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How Much Corn Should a Grits-Eater Grow?
by Steve Moore


Steve Moore is a long-time colleague of Ecology Action. We recently asked him how he plans the amount of corn to plant based on his daily morning bowl of corn mush. This is his answer.

I eat 1 cup (1/2 cup dry corn meal; 120 ml) of corn meal mush or, as we call it in the South, grits. Lately we have lots of greens, so I have been cooking kale, chard and pac choi and have 1/2 cup (120 ml) cooked greens and use the liquid to cook the corn. I get all the “goodies” that way (and save water). I find it fairly tasty. Occasionally I will add 1 oz of cheese and let it melt into the grits. Sometimes a little salsa.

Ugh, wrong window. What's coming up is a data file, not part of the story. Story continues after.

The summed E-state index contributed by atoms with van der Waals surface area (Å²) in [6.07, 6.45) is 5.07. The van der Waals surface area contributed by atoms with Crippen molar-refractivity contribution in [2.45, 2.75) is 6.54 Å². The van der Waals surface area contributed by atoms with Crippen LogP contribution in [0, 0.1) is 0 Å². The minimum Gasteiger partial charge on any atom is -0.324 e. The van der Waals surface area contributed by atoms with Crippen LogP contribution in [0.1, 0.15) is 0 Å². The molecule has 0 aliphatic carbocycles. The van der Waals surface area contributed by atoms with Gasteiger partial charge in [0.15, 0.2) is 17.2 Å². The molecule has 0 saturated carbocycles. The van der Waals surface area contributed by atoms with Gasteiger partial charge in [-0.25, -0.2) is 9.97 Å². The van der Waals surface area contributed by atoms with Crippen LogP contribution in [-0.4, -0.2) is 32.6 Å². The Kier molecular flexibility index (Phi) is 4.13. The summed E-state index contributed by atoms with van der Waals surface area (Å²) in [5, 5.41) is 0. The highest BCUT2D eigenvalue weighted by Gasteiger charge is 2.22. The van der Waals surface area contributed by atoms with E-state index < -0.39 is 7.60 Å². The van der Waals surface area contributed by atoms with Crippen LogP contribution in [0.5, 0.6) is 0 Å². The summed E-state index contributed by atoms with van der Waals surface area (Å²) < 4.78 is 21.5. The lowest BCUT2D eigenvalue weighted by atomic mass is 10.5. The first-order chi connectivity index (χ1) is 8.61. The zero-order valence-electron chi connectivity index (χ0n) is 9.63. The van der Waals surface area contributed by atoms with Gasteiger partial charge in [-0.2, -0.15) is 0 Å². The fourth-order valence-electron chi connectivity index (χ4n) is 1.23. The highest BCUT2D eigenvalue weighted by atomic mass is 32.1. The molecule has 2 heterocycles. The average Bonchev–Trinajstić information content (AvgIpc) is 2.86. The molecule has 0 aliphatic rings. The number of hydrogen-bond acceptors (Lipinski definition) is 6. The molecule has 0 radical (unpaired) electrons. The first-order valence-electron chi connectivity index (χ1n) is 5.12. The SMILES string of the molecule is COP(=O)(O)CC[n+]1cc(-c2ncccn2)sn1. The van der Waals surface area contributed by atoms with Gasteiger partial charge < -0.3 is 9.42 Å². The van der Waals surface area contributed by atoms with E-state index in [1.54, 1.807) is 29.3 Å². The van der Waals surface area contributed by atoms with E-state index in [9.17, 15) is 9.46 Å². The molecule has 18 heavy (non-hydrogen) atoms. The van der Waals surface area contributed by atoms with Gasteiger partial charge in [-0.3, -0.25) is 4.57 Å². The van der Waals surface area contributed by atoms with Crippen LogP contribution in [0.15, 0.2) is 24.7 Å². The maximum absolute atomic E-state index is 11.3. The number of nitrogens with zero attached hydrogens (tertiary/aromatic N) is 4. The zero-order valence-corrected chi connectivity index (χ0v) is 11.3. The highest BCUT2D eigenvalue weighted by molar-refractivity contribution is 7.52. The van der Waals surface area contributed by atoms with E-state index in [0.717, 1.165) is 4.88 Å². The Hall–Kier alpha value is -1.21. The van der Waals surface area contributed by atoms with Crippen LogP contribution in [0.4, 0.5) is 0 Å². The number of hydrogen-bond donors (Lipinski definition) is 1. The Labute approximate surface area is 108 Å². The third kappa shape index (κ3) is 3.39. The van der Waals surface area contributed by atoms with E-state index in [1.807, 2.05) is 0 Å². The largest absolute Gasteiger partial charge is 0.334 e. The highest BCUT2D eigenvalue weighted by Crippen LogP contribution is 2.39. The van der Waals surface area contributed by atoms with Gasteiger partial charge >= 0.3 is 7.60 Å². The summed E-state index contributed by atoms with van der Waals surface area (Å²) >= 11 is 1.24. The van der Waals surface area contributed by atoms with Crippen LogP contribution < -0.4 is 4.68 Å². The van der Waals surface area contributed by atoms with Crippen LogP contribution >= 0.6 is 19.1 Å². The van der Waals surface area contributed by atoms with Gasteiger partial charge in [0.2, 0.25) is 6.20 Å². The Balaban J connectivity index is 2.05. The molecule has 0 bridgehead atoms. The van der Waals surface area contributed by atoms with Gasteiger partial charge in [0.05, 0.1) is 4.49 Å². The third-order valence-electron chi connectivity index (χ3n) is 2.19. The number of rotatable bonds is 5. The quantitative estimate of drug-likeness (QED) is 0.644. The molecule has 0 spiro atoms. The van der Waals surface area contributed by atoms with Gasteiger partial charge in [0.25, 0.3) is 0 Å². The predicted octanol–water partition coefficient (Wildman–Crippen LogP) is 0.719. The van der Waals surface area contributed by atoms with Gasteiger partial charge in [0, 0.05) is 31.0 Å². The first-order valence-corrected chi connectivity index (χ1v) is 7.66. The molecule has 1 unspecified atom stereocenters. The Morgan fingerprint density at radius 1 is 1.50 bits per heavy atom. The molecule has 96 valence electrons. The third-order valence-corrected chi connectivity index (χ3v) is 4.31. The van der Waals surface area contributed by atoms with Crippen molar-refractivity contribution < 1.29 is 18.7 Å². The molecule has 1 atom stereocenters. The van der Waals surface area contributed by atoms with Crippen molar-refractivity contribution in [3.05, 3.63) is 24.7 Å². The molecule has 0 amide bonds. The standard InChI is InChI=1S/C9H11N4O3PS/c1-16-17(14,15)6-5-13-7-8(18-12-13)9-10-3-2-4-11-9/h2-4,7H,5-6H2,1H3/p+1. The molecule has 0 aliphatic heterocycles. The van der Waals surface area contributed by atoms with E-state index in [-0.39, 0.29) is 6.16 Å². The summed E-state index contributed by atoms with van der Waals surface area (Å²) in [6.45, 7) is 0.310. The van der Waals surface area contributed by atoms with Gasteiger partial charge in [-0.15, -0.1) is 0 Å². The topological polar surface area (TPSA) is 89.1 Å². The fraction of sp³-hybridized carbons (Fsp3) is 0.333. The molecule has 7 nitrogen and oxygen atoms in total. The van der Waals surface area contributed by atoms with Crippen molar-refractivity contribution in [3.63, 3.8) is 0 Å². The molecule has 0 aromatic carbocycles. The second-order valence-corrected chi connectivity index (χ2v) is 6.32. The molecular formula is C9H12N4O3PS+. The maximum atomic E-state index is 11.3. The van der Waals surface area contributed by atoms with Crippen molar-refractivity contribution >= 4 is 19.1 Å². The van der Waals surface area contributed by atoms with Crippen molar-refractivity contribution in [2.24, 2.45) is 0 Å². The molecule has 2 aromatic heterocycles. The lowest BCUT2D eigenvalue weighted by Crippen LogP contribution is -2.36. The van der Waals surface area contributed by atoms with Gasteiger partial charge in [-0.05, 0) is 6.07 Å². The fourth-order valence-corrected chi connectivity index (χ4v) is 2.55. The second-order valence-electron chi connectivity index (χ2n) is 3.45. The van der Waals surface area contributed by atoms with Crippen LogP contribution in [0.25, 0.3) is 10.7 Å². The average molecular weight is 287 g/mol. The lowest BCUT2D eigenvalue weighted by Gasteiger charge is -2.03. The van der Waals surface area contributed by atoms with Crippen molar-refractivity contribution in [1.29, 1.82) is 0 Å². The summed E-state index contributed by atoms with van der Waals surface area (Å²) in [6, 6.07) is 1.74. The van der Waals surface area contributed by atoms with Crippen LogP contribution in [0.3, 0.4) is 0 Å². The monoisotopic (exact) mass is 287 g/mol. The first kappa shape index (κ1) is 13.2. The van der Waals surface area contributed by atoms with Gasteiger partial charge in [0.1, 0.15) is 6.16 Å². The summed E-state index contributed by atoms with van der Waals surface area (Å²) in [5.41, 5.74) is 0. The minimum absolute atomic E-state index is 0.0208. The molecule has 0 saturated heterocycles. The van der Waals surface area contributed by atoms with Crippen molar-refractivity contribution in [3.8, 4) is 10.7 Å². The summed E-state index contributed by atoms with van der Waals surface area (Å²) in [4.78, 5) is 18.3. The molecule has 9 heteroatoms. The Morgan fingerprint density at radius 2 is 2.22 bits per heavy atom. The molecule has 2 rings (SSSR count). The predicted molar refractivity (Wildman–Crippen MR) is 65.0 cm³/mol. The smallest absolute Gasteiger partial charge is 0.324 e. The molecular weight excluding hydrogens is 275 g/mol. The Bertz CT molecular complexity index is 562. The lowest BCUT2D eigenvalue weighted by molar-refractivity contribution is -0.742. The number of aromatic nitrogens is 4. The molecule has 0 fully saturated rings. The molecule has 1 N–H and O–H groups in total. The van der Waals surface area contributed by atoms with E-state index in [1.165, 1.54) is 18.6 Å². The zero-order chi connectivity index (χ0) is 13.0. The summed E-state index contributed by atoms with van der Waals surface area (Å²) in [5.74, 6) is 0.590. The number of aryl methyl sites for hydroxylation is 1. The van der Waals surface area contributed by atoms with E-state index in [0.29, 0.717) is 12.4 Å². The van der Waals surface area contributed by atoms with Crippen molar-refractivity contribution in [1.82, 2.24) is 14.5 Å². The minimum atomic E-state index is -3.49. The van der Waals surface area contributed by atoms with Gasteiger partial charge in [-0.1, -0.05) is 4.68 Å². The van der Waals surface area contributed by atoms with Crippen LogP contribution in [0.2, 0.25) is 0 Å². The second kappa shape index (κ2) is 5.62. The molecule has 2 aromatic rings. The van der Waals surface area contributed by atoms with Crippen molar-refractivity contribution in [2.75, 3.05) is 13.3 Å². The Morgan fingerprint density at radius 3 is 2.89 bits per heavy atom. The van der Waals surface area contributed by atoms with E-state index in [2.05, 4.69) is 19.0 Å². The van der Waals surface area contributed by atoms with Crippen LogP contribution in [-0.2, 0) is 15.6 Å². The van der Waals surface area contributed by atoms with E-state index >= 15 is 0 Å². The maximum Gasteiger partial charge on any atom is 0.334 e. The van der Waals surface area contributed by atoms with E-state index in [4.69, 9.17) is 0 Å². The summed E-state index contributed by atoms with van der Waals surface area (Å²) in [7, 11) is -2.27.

That makes 300 calories and 7 g protein without cheese, and 400 calories and 14 g protein with cheese.

One half cup (120 ml) of dry corn meal is about 77 g, depending on dryness. A 9-inch (23 cm) ear of corn provides about 3 one-cup (240 ml) servings of grits. So if I want 210 breakfasts of grits, I need 70 ears plus a margin for loss/low production and some for seed. I figure about an extra 20%, for a total of 84 ears. With the corn planted on 12-inch (30-cm) spacing, that means approximately 54 sq ft (5 sq m) of bed space.

Grits, however, are not the only thing we use corn for. Cornmeal used as a thickener/extender, corn bread, corn cakes, tortillas and corn chips are also factored in, which adds to the total ears of corn and bed space required. Needless to say, we like to eat corn! Oh, did I forget? I really like to grow corn and work on corn breeding, and I love that carbon!

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